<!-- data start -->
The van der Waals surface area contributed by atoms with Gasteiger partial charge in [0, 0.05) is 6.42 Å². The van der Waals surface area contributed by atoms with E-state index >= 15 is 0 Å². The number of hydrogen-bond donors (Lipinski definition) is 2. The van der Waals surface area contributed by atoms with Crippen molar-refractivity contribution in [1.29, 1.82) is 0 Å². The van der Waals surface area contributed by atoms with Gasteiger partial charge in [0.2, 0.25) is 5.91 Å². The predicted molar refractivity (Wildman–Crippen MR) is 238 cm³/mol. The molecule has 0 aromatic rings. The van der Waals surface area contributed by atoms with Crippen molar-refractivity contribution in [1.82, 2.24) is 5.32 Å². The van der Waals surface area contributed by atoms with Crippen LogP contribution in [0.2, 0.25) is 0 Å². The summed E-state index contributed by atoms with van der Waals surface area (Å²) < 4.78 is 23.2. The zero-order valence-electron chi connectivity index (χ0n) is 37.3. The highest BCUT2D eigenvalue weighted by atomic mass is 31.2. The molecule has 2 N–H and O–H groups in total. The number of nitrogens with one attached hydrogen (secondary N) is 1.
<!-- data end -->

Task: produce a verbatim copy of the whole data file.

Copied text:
The van der Waals surface area contributed by atoms with Gasteiger partial charge in [0, 0.05) is 6.42 Å². The van der Waals surface area contributed by atoms with E-state index >= 15 is 0 Å². The number of hydrogen-bond donors (Lipinski definition) is 2. The van der Waals surface area contributed by atoms with Crippen molar-refractivity contribution in [1.29, 1.82) is 0 Å². The van der Waals surface area contributed by atoms with Gasteiger partial charge in [0.2, 0.25) is 5.91 Å². The predicted molar refractivity (Wildman–Crippen MR) is 238 cm³/mol. The molecule has 0 aromatic rings. The van der Waals surface area contributed by atoms with Crippen molar-refractivity contribution in [1.82, 2.24) is 5.32 Å². The van der Waals surface area contributed by atoms with Crippen LogP contribution in [0.2, 0.25) is 0 Å². The summed E-state index contributed by atoms with van der Waals surface area (Å²) < 4.78 is 23.2. The zero-order valence-electron chi connectivity index (χ0n) is 37.3. The highest BCUT2D eigenvalue weighted by atomic mass is 31.2. The molecule has 2 N–H and O–H groups in total. The number of nitrogens with one attached hydrogen (secondary N) is 1.